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The Democratic Strategist

Political Strategy for a Permanent Democratic Majority

Puerto Rico and the Popular Vote

Just as everyone is still struggling to absorb the import of the yesterday’s loud but murky DNC Rules and Bylaws Committee ruling on MI and FL, the votes are largely in for the Puerto Rico primary, which Hillary Clinton won by a bit more than a two-to-one percentage margin, and by roughly 140,00 popular votes.
This outcome will once again create a dialogue-of-the-deaf over the officially meaningless but symbolically significant (at least according to HRC supporters) total popular vote issue. Most pro-HRC counts exclude four Caucus states where raw votes were not officially tabulated, and also give Obama zero votes in MI, where his supporters were forced to vote for “Uncommitted.” Most pro-Obama counts include estimates of the four caucus vote totals and either exclude MI as tainted or give Obama all the “Uncommitted” votes. (Another, by RenaRF at DailyKos, excludes primaries or caucuses in jurisdictions that don’t participate in the general election, denying HRC her PR margin and Obama some small victories elsewhere).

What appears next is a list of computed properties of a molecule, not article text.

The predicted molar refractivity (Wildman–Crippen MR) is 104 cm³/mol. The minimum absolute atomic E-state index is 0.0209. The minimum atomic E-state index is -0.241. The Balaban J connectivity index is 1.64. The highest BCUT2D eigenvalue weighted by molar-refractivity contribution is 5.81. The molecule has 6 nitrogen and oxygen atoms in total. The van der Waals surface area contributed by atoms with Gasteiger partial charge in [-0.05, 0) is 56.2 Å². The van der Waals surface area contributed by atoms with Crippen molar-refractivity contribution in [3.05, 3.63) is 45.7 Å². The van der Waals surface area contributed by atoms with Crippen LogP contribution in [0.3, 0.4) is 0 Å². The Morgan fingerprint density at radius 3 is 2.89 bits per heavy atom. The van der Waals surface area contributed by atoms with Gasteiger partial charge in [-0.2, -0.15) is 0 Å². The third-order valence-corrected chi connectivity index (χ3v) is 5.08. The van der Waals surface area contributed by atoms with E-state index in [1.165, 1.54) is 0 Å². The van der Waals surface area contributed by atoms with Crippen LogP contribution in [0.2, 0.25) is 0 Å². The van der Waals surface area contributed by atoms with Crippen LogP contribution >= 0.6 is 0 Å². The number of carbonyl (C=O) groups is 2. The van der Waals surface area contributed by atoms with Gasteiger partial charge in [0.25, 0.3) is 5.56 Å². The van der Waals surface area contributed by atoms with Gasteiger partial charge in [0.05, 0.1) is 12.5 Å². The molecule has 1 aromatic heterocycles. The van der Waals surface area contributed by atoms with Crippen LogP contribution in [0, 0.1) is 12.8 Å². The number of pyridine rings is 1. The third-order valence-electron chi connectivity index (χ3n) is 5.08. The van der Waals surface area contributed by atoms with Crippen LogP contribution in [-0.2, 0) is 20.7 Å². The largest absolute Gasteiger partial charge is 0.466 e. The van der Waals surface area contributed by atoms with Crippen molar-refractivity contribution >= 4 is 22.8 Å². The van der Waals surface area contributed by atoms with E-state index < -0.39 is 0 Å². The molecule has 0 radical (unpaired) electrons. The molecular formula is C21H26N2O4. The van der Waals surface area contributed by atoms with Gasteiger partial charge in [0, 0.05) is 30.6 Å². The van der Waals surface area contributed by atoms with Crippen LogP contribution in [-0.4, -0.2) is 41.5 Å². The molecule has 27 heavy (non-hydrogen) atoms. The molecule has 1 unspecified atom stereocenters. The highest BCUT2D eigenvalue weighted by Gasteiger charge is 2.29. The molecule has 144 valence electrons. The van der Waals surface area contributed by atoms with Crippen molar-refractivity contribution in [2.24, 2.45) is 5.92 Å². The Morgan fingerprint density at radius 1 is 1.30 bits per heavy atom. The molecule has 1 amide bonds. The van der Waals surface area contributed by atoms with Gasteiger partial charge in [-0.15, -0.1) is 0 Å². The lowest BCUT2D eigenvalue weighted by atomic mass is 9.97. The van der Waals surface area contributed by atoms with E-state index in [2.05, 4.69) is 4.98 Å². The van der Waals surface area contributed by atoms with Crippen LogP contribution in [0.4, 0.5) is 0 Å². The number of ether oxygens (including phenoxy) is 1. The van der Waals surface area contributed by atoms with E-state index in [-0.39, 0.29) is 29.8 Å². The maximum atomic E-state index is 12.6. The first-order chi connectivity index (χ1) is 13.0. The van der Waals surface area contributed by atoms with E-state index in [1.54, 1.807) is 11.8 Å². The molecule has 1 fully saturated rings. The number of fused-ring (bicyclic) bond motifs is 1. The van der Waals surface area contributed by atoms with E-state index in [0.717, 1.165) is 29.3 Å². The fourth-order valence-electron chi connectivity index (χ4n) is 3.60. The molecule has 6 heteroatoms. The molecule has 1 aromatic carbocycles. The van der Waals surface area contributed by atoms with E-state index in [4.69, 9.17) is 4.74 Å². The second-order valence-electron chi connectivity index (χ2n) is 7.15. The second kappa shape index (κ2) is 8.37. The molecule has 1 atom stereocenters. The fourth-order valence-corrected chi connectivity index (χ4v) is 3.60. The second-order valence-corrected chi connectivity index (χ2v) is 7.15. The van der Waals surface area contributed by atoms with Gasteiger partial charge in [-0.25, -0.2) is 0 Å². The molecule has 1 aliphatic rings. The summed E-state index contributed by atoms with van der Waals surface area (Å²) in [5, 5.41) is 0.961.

There is no such thing as an “official” popular vote count, since again, it really doesn’t matter in the official nomination process. But with only SD and MT–two small states where Obama is expected to win but not overwhelmingly–still left to vote, it’s reasonably sure that both campaigns will claim a total popular vote victory after Tuesday. The two things no one can deny is that it was, in retrospect, an awfully close race, but one in which Barack Obama will finish with a lead in pledged delegates, and barring some implosion in his general-election standing, the nomination. The general feeling is that he’ll cross the threshold to a total majority of pledged and announced-superdelegate votes by the end of this week.

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